Antonio Vega and Ana Graham in WORKING ON A SPECIAL DAY. Photo by Carol Rosegg.
BOTTOM LINE: Two great actors and some chalk make for a beautiful interpretation of a renowned movie.
How do you stage an Italian movie about unrequited love set on the day Hitler visits Mussolini's Rome in 1938? If melodrama is what you're after, a literal translation will do; luckily the fine folks at Por Piedad Teatro and The Play Company realized that clever minimalism can take the audience much farther, much more elegantly.
Working on a Special Day is an adaptation of Ettore Scola's film Una Giornata Particolare. The play is directed and performed by Ana Graham and Antonio Vega, as a co-production between The Play Company and Mexico City's Por Piedad Teatro, where Graham is the artistic director.
Graham and Vega create several characters in Working on a Special Day, exposing the cacaphony of a busy Italian apartment building. Primarily though, they are Antonietta, tired and abused wife and mother, and Gabriel, bachelor and political dissident. A random occurance with a runaway parrot puts Antonietta in Gabriel's apartment, and the two begin a friendship that grows deeper and more exciting though it only lasts a day. Budding feelings and the thrill of what could be offer optimism and joy set against the circumstances of the "special day" at hand. This juxtaposition is beautifully rendered. Graham and Vega evoke a sweet connection in their characters' relationship, while the brooding political events are pervasive but never in the foreground. The sound design (adapted by William Neal, originally by Rodrigo Espinosa) provides a parade outside as the backdrop to the love story.
This is a tale about two individuals and the broad political ramifications of the day; though much happens, it is hardly action-packed. To faciliate this storytelling, the production plays up its theatrical magic to great effect. As the play begins, Graham and Vega enter as themselves and introduce the house manager who gives the curtain speech (turn of your phones, no intermission, etc.) and then we enter the world of the play in which we watch Graham and Vega get into costume and become Antonietta and Gabriel.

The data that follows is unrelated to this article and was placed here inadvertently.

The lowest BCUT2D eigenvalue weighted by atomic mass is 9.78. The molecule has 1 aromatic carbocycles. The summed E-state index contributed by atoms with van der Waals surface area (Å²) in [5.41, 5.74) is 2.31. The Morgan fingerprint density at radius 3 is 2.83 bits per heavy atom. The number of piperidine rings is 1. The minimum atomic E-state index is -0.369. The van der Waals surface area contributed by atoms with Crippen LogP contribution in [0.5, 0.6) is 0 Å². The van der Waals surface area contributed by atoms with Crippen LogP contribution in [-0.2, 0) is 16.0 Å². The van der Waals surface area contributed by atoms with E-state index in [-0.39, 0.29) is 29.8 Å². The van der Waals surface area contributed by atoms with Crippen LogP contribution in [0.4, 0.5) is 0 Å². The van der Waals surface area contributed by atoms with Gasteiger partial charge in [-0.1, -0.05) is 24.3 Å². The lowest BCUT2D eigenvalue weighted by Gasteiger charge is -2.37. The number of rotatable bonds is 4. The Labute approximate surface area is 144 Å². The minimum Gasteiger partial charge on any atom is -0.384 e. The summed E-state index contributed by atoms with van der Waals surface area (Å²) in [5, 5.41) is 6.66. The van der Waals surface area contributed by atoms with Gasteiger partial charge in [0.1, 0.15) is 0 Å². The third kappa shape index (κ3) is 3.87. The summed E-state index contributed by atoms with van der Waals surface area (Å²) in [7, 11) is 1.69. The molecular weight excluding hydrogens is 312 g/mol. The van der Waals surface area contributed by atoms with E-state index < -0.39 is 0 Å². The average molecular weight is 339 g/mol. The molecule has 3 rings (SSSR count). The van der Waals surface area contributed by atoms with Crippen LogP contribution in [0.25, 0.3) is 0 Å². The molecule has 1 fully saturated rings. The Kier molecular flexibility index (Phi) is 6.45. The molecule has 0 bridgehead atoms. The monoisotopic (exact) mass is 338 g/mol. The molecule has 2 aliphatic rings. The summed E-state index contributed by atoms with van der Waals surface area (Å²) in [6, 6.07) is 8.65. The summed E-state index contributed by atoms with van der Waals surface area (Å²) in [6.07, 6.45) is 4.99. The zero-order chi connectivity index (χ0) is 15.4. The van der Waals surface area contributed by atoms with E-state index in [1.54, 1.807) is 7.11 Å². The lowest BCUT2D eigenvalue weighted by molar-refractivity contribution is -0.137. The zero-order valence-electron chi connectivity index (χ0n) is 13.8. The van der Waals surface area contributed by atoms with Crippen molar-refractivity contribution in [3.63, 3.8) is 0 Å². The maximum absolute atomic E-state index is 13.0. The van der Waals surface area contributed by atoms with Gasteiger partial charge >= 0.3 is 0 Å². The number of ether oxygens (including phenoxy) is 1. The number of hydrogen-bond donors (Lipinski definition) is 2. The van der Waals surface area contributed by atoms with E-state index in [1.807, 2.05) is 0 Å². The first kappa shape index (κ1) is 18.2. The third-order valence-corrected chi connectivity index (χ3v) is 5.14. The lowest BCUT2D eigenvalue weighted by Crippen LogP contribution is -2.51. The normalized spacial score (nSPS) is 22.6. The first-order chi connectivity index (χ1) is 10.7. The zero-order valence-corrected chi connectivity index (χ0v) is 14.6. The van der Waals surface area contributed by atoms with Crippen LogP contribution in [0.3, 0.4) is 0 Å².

The stage is nearly empty except for two chairs and two tables. But with a savvy set design including some chalkboard painted walls (designed by Gabriel Pascal and adapted by David L. Arsenault), Antonietta and Gabriel draw the items they need as the play progresses. For example, if a character needs to open a window already drawn on the wall, they will do so with chalk and an eraser. If they need to season a meal, they will draw a salt shaker. If they need to ring a doorbell, they'll draw one (and then naturally make a buzzing sound to indicate its use). Graham and Vega fill in the remaining details vocally and physically through generous, committed performances.
Working on a Special Day is remarkably true to its story without taking itself too seriously. This is in large part due to the stripped-down design elements, but most credit can be given to the performers who successfully bring the world to life and expose the humanity of the characters. Working on a Special Day is a brilliant production of a touching story, and it wisely uses creative storytelling to amp up its emotional capital. Only the most jaded theatregoer could leave the theatre without feeling moved.
(Working on a Special Day plays at 59E59 Theatres, 59 East 59th Street, through February 17, 2013. Performances are Tuesdays through Thursdays at 7:15PM; Fridays at 8:15PM; Saturdays at 2:15PM and 8:15PM; and Sundays at 3:15PM. Tickets are $35 -- $5 student rush tickets -- and are available at playco.org, 59e59.org, or by calling 212.279.4200. For more show info visit playco.org.)